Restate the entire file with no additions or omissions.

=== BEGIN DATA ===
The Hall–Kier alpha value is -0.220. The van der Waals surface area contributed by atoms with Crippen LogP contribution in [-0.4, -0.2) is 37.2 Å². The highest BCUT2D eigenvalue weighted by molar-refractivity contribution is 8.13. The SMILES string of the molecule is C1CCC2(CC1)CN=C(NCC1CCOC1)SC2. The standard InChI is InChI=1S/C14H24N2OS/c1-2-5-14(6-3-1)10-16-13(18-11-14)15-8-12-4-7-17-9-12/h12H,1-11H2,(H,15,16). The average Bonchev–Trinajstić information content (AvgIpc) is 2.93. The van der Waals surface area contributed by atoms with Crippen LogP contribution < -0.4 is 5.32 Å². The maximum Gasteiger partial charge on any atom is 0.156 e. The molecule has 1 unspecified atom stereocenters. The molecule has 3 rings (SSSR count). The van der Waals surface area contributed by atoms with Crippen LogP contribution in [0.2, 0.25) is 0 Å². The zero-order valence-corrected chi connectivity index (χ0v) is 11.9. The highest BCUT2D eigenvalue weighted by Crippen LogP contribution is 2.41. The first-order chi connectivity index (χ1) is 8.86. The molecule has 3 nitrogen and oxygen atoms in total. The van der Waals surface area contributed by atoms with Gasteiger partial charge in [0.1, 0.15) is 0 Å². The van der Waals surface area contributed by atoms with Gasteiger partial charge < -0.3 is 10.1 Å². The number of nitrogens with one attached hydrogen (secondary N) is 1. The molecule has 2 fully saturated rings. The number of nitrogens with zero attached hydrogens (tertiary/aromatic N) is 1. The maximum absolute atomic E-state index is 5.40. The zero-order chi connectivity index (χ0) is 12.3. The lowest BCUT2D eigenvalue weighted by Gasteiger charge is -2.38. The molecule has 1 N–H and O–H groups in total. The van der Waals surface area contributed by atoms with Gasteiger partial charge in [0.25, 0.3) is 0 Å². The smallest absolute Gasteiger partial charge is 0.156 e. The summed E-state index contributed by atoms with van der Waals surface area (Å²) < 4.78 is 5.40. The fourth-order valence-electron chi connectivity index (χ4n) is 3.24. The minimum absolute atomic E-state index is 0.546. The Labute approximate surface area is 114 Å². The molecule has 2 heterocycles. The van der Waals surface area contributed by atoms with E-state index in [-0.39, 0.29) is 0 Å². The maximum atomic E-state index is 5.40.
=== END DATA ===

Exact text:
The Hall–Kier alpha value is -0.220. The van der Waals surface area contributed by atoms with Crippen LogP contribution in [-0.4, -0.2) is 37.2 Å². The highest BCUT2D eigenvalue weighted by molar-refractivity contribution is 8.13. The SMILES string of the molecule is C1CCC2(CC1)CN=C(NCC1CCOC1)SC2. The standard InChI is InChI=1S/C14H24N2OS/c1-2-5-14(6-3-1)10-16-13(18-11-14)15-8-12-4-7-17-9-12/h12H,1-11H2,(H,15,16). The average Bonchev–Trinajstić information content (AvgIpc) is 2.93. The van der Waals surface area contributed by atoms with Crippen LogP contribution < -0.4 is 5.32 Å². The maximum Gasteiger partial charge on any atom is 0.156 e. The molecule has 1 unspecified atom stereocenters. The molecule has 3 rings (SSSR count). The van der Waals surface area contributed by atoms with Crippen LogP contribution in [0.2, 0.25) is 0 Å². The zero-order valence-corrected chi connectivity index (χ0v) is 11.9. The highest BCUT2D eigenvalue weighted by Crippen LogP contribution is 2.41. The first-order chi connectivity index (χ1) is 8.86. The molecule has 3 nitrogen and oxygen atoms in total. The van der Waals surface area contributed by atoms with Gasteiger partial charge in [0.1, 0.15) is 0 Å². The van der Waals surface area contributed by atoms with Gasteiger partial charge < -0.3 is 10.1 Å². The number of nitrogens with one attached hydrogen (secondary N) is 1. The molecule has 2 fully saturated rings. The number of nitrogens with zero attached hydrogens (tertiary/aromatic N) is 1. The maximum absolute atomic E-state index is 5.40. The zero-order chi connectivity index (χ0) is 12.3. The lowest BCUT2D eigenvalue weighted by Gasteiger charge is -2.38. The molecule has 1 N–H and O–H groups in total. The van der Waals surface area contributed by atoms with Gasteiger partial charge in [0.25, 0.3) is 0 Å². The smallest absolute Gasteiger partial charge is 0.156 e. The summed E-state index contributed by atoms with van der Waals surface area (Å²) < 4.78 is 5.40. The fourth-order valence-electron chi connectivity index (χ4n) is 3.24. The minimum absolute atomic E-state index is 0.546. The Labute approximate surface area is 114 Å². The molecule has 2 heterocycles. The van der Waals surface area contributed by atoms with E-state index in [-0.39, 0.29) is 0 Å². The maximum atomic E-state index is 5.40.